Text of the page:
“As soon as my husband saw me in this state [having miscarried a child], he left. I came to Hargeisa and ended up here,” continues Amina. In order to survive, she, like the other women in the camp, picks up stones and sell them at market. They claim to make about 60,000 SOS (approximately £5.60) per ton but as Amina emphasises, “it is difficult work. I suffered many complications following my miscarriage and carrying heavy loads puts me in a lot of pain”.
The money is used to pay rent and buy food. The women explain that the land they stay on is privately owned and recount frequent visits by violent landlords. “If we don’t pay, they set our shelters on fire,” explains Amina, “so many have here have been burnt”. This camp, like most of the country, receives no humanitarian support from the international community or the government. Nima Berashe, 45, explains that although various agencies have come to ask questions and assess the situation, “they have never come back”.
But women are not the only ones bearing the brunt of the drought. The elderly and their grandchildren, too weak to flee, have also been left to die in the rural areas of Somaliland.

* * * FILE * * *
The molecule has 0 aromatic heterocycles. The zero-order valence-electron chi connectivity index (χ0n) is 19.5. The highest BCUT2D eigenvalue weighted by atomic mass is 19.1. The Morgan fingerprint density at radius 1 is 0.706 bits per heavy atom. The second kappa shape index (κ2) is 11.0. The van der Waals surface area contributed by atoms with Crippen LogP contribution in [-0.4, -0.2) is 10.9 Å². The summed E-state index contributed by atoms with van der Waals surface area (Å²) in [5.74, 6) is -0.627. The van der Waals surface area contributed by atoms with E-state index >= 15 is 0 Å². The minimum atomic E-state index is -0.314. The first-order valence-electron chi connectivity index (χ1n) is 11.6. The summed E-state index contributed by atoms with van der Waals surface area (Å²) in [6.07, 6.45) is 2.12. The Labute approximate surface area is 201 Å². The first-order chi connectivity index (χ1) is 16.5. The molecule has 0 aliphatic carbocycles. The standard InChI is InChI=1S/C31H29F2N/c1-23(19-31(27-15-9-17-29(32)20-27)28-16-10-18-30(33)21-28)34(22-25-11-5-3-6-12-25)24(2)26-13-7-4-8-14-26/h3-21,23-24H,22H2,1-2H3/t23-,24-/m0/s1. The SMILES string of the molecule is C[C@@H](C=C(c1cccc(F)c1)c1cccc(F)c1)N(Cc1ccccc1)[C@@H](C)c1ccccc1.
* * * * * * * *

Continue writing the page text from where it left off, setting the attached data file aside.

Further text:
“He is the last of our animals,” sighs Dacar Yusuf Galaydh, 75, as he stands over his donkey, which is lying close to starvation head sunk to the ground.
When one of his animals passes away, Dacar carries their limp bodies from his home out to a field. The harshest drought to have the racked the Horn of Africa in two decades has killed off all of his cattle, sheep and goats. “Even our donkeys have died, this is the last one,” he claims.
“We’ve had droughts here in the past but I don’t remember one as bad as this one. And look at my age!” says Dacar as he marches towards the dry community well. “We have no water left. Until recently we were still able to walk for a couple hours with our donkeys to fetch water but now there is no water anywhere and we don’t even have donkeys to carry the water back,” says Dacar, “we are facing an emergency.”
As aid from the government and humanitarian agencies fails to arrive, those left in the village, he explains, are now relying on water extracted from the roots of old cacti.
Hatto Hussain, 65, says she used to own 200 goats and cows and would live off the income generated by the sale of milk and meat. “I have one cow left, the rest have died. We have nothing.”
Livestock production is the backbone of Somaliland’s economy with around 60 per cent of the population practicing some form of pastoralism. With no income, the community’s food supplies have dwindled to alarming levels.
“We have calculated that we have enough food for the next five days and that’s only with one meal a day,” Hatto says. Many of her grandchildren, she explains, are suffering from stomach cramps. They are lucky, she claims, none have suffered complications yet, but Dacar adds that with no water or food he expects a crisis in the coming days. “We urgently need water and food, or we will die.”
As most Somalilanders have had their very way of life ripped away from them by the drought – and the lack of national and international support – it is the women and most vulnerable who are bearing the brunt.